The same goes for online study. If you show up prepared, and ready to engage with the material, you’ll find it a lot easier to stay interested and inspired.
'I can’t emphasise enough how important it’s going to be for students to find ways to inspire themselves.'
Dr Adam Brown,
Faculty of Arts and Education, Deakin University
Morning lark or night owl, a fan of flexibility or lover of structure – Dr Brown says online study has been a popular choice for many uni students because it suits any kind of learning style.
Moving to online study is a great time to ‘step back and think about how you learn’, he says.
‘In an online context, there might be more flexibility and freedom, and more of a need for students to take initiative.’ Take opportunities offered by your teachers, but also try to find your own. You might want to organise an online study group so you get a chance to talk about your ideas with others. Or you might find that spending time studying in different areas of your house helps your learning.
Whatever you discover your preferences to be, Dr Brown says structure is key.
‘Having some form of structure to keep yourself motivated and in the headspace of study is going to be really important.’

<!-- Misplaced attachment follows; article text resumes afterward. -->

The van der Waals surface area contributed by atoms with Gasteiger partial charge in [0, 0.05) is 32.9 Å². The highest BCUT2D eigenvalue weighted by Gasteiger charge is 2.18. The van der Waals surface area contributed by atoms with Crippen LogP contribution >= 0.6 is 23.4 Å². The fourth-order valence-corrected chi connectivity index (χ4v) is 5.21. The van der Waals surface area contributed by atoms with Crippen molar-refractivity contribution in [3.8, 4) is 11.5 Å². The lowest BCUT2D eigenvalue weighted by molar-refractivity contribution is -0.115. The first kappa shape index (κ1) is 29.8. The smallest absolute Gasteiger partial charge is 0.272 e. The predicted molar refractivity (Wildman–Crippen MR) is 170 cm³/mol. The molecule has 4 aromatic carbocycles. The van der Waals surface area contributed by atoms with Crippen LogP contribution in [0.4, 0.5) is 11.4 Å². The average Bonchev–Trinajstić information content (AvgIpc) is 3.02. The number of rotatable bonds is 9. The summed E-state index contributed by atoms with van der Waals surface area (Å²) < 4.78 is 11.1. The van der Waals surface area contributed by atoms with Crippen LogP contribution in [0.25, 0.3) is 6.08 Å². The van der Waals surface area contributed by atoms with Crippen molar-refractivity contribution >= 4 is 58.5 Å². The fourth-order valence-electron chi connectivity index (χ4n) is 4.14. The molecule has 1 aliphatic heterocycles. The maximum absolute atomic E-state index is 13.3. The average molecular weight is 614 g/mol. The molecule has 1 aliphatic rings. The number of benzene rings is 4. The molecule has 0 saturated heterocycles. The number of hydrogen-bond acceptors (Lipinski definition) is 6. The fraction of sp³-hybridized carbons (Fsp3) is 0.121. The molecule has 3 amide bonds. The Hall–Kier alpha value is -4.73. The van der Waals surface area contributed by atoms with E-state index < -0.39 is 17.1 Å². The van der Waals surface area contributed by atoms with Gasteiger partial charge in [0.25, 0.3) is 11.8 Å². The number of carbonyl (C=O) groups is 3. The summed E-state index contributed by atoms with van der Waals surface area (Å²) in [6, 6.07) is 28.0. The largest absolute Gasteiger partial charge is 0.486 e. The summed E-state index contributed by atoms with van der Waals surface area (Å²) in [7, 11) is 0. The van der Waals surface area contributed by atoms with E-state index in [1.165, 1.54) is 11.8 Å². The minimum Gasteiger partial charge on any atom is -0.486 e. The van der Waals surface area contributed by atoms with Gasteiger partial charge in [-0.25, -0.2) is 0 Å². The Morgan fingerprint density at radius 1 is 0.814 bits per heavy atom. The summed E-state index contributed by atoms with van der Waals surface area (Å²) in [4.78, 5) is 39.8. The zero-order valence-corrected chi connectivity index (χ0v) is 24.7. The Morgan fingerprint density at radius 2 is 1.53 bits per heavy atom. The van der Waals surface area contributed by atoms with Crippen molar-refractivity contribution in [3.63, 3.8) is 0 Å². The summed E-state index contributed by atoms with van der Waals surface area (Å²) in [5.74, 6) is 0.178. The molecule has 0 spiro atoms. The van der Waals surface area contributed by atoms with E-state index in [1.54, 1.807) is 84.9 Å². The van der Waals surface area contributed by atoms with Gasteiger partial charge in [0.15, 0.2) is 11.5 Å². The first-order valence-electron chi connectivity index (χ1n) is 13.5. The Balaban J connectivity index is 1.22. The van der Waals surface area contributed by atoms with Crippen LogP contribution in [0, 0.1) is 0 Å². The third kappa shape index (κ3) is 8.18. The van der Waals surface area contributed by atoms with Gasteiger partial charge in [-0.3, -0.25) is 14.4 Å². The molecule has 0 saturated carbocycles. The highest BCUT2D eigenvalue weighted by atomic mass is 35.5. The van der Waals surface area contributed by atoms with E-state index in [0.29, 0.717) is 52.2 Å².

Whether you’re emailing a teacher, connecting with peers through social media or on a video conference with the class, you want to maintain the same level of professional communication as you normally would.
‘All these practices of communication are still exactly the same on a practical and moral level as speaking to someone face-to-face,’ Dr Brown says.
‘I think the biggest “don’t” is to lose sight of the fact you’re still interacting with a person or group of people,’ he says. Interacting with them online isn’t a free-pass to be hypercritical or impolite.
This is a valuable time to develop your skills in effective online communication. It’s something Dr Brown explains will be ‘absolutely pivotal to every single job in every industry, with very few exceptions’.
Some days, you may want to put your laptop in a dark corner and never open it again. Other days, you’ll have three coffees and still not be able to focus on your studies.
You don’t need to feel like you should always be ‘on’ – it’s okay to have off-days, just as you would in a traditional classroom. But when you feel like this, remember that overcoming these challenges offers amazing rewards.
‘You are actually developing real world skills just by the very act of studying online,’ Dr Brown explains. Taking initiative, being organised, demonstrating self-management ‘when you don’t have the usual support or structure’ – these are all stories you can use to impress future employers and help your resume stand out.
‘It might be a thin part of the silver lining at the moment, but students who embrace the digital possibilities of this world will be the ones who succeed in the future.’